With COVID-19 upon us, I also wanted to offer students some ways to destress, to meditate, to just be. I offered about 50 coloring book pages of well-known artworks that students could complete as a form of self-care. I also had them recreate famous artworks (which I’ve been doing for years–go tableaux vivants activities!). They would likewise post these things in our forums, and students could comment on them.
In a normal semester, students could also earn points by going to certain museums and exhibitions, and writing specific reflections that they post for other students to read.
They could also earn points during class time.
I begin this class every day with retrieval practice. I use PollEverywhere to ask 5 questions about the readings or videos that they had to do before class. Each question is worth 1 participation point (if it is answered correctly). BUT! I know test anxiety is high, so I also offer students the chance to earn participation points by coming to class 5 minutes early and showing me the notes they took on the days preparatory materials. If they wrote notes for them all, I give them the 5 points automatically and they can still opt to take the polleverwhere quiz.
I’ve found that students are better at keeping on track, yet they feel less stressed. Every student in this class (or 99% of them) have noted that this technique also made them feel see much better prepared for exams, activities, and discussions.
How do I track all of this?
As you can imagine, having so many opportunities became unwieldy for me to track. I tried it, and let me tell you: it was INTENSE. Too intense, and I made mistakes.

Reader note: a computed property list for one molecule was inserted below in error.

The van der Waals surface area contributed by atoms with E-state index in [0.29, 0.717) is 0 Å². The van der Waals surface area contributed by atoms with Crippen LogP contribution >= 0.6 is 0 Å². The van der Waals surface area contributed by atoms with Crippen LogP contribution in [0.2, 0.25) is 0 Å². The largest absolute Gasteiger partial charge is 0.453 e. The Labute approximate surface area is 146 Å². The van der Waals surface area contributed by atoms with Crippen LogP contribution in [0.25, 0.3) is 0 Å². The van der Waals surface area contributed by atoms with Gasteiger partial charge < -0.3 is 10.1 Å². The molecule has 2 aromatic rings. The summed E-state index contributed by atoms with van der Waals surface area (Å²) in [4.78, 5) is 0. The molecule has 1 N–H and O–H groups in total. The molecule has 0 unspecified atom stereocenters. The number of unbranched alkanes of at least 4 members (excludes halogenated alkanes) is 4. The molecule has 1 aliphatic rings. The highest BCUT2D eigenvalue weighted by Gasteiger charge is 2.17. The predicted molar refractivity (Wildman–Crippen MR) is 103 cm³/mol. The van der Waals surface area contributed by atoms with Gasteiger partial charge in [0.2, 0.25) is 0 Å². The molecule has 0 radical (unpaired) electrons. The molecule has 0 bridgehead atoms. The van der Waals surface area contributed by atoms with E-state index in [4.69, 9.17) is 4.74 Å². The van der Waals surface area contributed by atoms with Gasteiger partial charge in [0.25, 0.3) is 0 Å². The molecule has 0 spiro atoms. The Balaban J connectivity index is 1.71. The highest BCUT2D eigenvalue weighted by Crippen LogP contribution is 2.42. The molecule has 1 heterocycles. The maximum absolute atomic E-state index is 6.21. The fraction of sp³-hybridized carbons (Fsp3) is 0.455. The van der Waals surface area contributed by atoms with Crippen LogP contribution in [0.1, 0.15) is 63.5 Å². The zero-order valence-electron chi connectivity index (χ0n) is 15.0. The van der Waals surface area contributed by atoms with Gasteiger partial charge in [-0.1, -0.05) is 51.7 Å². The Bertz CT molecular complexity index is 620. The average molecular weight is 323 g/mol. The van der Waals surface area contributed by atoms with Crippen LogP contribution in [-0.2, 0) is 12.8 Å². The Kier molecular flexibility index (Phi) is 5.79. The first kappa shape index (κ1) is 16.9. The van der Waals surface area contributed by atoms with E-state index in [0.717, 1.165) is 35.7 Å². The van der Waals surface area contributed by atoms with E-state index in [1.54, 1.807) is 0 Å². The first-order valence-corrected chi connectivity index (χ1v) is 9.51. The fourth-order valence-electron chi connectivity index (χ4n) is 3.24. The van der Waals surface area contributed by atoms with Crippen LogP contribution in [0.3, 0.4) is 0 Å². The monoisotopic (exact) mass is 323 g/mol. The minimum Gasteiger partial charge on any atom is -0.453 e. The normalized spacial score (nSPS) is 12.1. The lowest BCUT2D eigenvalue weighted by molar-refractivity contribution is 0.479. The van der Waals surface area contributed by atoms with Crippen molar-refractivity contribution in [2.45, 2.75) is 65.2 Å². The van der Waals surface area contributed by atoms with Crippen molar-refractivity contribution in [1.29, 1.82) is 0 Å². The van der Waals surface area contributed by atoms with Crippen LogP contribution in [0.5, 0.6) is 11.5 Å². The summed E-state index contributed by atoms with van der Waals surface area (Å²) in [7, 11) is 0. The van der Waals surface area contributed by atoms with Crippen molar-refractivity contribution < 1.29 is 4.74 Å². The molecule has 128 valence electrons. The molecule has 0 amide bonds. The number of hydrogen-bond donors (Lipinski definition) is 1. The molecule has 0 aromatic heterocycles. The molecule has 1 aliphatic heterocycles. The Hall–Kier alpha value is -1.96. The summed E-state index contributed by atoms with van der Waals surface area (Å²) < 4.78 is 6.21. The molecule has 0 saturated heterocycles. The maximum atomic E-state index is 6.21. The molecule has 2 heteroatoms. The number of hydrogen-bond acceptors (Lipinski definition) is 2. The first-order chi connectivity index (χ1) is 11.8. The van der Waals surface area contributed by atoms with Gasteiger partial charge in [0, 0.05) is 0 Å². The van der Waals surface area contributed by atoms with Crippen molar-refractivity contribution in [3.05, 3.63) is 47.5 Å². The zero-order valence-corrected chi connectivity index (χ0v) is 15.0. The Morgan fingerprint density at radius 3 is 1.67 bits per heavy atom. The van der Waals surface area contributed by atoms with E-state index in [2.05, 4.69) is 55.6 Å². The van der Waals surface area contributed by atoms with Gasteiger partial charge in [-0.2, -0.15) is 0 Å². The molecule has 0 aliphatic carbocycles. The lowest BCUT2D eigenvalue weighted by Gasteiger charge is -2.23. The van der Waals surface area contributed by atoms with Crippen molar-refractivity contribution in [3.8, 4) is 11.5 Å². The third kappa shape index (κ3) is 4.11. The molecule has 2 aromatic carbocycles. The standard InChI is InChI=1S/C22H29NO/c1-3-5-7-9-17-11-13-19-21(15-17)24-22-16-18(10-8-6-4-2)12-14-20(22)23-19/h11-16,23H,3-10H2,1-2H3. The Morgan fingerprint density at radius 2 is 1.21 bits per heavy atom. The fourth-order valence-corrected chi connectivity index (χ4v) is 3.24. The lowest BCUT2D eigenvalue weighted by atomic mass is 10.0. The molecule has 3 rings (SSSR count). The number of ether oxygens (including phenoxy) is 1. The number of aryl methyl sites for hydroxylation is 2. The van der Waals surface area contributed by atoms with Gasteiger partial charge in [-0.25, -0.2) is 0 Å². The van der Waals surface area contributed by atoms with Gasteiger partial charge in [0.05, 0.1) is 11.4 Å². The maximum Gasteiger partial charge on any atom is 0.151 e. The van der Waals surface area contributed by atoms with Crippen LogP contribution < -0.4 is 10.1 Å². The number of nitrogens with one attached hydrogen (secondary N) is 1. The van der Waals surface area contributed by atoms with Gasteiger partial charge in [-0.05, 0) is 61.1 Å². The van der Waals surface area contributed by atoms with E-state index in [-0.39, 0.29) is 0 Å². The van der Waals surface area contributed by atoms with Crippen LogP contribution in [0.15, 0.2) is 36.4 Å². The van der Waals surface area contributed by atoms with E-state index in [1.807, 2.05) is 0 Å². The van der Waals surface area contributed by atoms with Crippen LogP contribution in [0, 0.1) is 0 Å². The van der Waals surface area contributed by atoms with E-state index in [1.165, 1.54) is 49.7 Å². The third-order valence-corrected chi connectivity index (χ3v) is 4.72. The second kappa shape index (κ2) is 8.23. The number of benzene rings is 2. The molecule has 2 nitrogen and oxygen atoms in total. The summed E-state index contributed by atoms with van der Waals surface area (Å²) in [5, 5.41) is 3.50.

Thus was born the Google Form, portions of which you see above. Basically, I ask students to track their participation. I still keep track as well, but now the responsibility is shared. It is also nicely input into a spreadsheet, and it is easy to do the addition at the appropriate time.
[NOTE: As of Spring 2020, I now have a super-charged spreadsheet that is PURE MAGIC. I did not develop it, but a good friend and colleague did. I cannot make it available, nor do I feel I can talk about it publicly, because she is developing it into an app. But wow! I need to learn the magic of spreadsheets in greater detail.]
The downside to this flexible participation point system
Students often want to know where they stand, understandably. But because the points change almost daily, they do need to check-in more regularly about where they stand.
It does require some upkeep–let’s call it daily maintenance.
And also, spreadsheets. If you have an aversion to them, this might not be the best system for you.
The upside to this system
Honestly, it has been the best system for my class. Students remain engaged throughout the semester. They take charge of their learning in exciting and new ways. They get creative. They know they can do a lot of different things to demonstrate participation, and this appeals to them. It has been worth every moment that I’ve spent trying to develop a more equitable, flexible system. And it has worked wonders!by